Good Morning MissPres community and a Happy New Year to everyone on our first News Roundup of 2014. Some of you may remember that I used to do the News Roundups a few years ago. I am kicking off the New Year by doing this roundup as a favor to Malvaney. This News Roundup will cover much of December’s preservation news.
And here is the news.
The SunHerald in Gulfport concluded the year by reporting on the deaths of two of the Gulf Coast’s noted public servants “Guice, Stiglet among South Mississippi’s most notable deaths in 2013.” Julia Guice, Biloxi’s former city historic preservation officer, died Aug. 5; she was 85. When she served as the city’s historic preservation officer, she helped in the restoration of several Biloxi landmarks, including the Tullis-Toledano Manor, Magnolia Hotel, and Creole Cottage. Guice also worked on the original edition of the invaluable book The Buildings of Biloxi: An Architectural Survey, as well as co-authoring When Biloxi was the Seafood Capital of the World. In Biloxi, Guice is most noted for her role as Biloxi’s civil defense director during Hurricane Camille. Along with her husband Wade, who was director of the Harrison County Civil Defense (now the Harrison County Emergency Management Agency), Guice warned coastal residents of Camille’s destructive power and urged them to evacuate. The couple is credited with persuading over 50,000 residents to evacuate before the storm hit. Guice remained a Biloxi resident until her death, with her historic house on Seal Avenue repaired after damage from Hurricane Katrina.
The Journal of South Mississippi Business profiled the work Moss Point Main Street is doing to revitalize their downtown “Moss Point Main Street polishing up the riverfront jewel.” Although Moss Point is often in preservation news regarding their endangered Moss Point Central Fire Station, it is always nice to hear good news of people trying to constructively revitalize a historic downtown.
The Mississippi Press reports that progress is being made on reopening the LaPointe-Krebs House, better known as the Old Spanish Fort despite the house being neither a fort nor of Spanish origin (LaPointe was French, Krebs was German), “Sampling History: Anthropologist, others work toward 2014 opening of La Pointe Krebs museum.” Despite being the oldest building in Mississippi, the house has been deteriorating since it suffered damage from Hurricane Katrina. Chronic financial difficulties have compounded the issue, with the house nearly entirely relying on donations for its preservation. As reported on December 9 here on Preservation in Mississippi, “MDAH Awards Community Heritage Preservation Grants,” the MDAH recently allocated $266,140 “for stabilization and restoration of the building envelope.” The Mississippi Press also reported on the MDAH Community Heritage Preservation Grant program in December, “Pascagoula’s LaPointe Krebs House, Gautier Colored School awarded Community Heritage Grants.”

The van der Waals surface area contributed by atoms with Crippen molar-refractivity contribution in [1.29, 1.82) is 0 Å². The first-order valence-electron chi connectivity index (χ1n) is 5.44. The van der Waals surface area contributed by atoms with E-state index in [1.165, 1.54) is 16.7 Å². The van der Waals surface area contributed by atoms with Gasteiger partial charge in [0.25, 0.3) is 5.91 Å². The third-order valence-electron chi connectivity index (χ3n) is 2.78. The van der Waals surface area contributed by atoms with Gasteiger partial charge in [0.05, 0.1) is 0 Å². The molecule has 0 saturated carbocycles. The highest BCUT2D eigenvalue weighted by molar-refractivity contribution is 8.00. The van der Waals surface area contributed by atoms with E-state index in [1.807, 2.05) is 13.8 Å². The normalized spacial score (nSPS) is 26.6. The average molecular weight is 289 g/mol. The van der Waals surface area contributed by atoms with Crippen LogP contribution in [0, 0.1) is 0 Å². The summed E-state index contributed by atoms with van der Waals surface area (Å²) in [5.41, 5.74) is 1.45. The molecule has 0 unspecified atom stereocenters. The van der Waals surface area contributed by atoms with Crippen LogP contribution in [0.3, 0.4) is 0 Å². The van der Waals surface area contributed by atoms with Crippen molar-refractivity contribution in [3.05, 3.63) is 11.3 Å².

The Enterprise-Journal reported on how the other half lives in regards to the MDAH Community Heritage Preservation Grant, “Grant rejected for courthouse renovation” (although the Enterprise Journal originally reported the story, their reporting is hidden behind a paywall, so the Sun Herald’s coverage will have to do). Pike County supervisors are disappointed that their application for funds was denied. Pike County applied for $374,536 to restore the old Pike County Courthouse in Holmesville. The article is referring to the Old Pike County Chancery Clerk’s Office, commonly referred to as the old Pike County Courthouse, which was constructed in 1848 and served as courthouse/chancery clerk’s office until the county seat was relocated to Magnolia in 1876 (although referred to as the old courthouse, the building’s small size indicates that it was likely not the courthouse). At least Pike County’s supervisors seem to possess a rare, seldom seen gift in Mississippi politicians: common sense “‘At this point we need to scale back, make sure we get the basic necessities fixed — stop leaks, get the air conditioner fixed,’ said Supervisor Chuck Lambert. County administrator Andrew Alford suggested the board continue applying for the grant when it becomes available again.” (Warning! Sarcasm ahead) Imagine a glorious, brave new world where practical things might be advocated by public servants, like fixing leaks and air conditioners and doing small things to maintain historic buildings while at the same time actively seeking the resources to restore historic buildings. It’ll never catch on, I tell ya; it’s too crazy an idea! Hopefully, Pike County will receive funds in the future to restore such an important, early institutional building (and that is not sarcasm).
Other newspapers covered the awarding of MDAH Community Heritage Preservation Grants, each illustrating local opinion on the program. Though as can be expected, anytime money is awarded to projects in a community, it is always positively covered by the local media. Holly Springs’s The South Reporter’s “Museum Report” is a regular feature in the society section. The December 19 edition is something I could not help but point out, since it references Preservation in Mississippi. Which is why you are currently reading a Preservation in Mississippi post that references a newspaper article that references a Preservation in Mississippi post that references a news release. It is an M. C. Escher of preservation news posting. Also, the Natchez Democrat gives some extra details on the grants issued for Natchez, “Help set for Historic Natchez Foundation, Auburn.”
The Hattiesburg American reported on December 14 that the University of Southern Mississippi has had a setback in their repair efforts to the Ogletree House, “Ogletree House fix hits snag.” One of the most historic structures on the USM campus, the Ogletree House was severely damaged by the February 10 tornado. Southern Insurance Company, the USM Alumni Association’s insurer, claims that it owes no money towards the repair of the Ogletree House since the house is USM property, not Alumni Association property. USM has a different insurance company, Affiliated FM Insurance, which claims it owes no money towards the house’s repair. As with all matters insurance policy, it is a convoluted mess. USM plans call for the structure’s repair by June 2014, and Alumni Association Executive Director Jerry DeFatta believes that the University can maintain that schedule, even with the financial setback.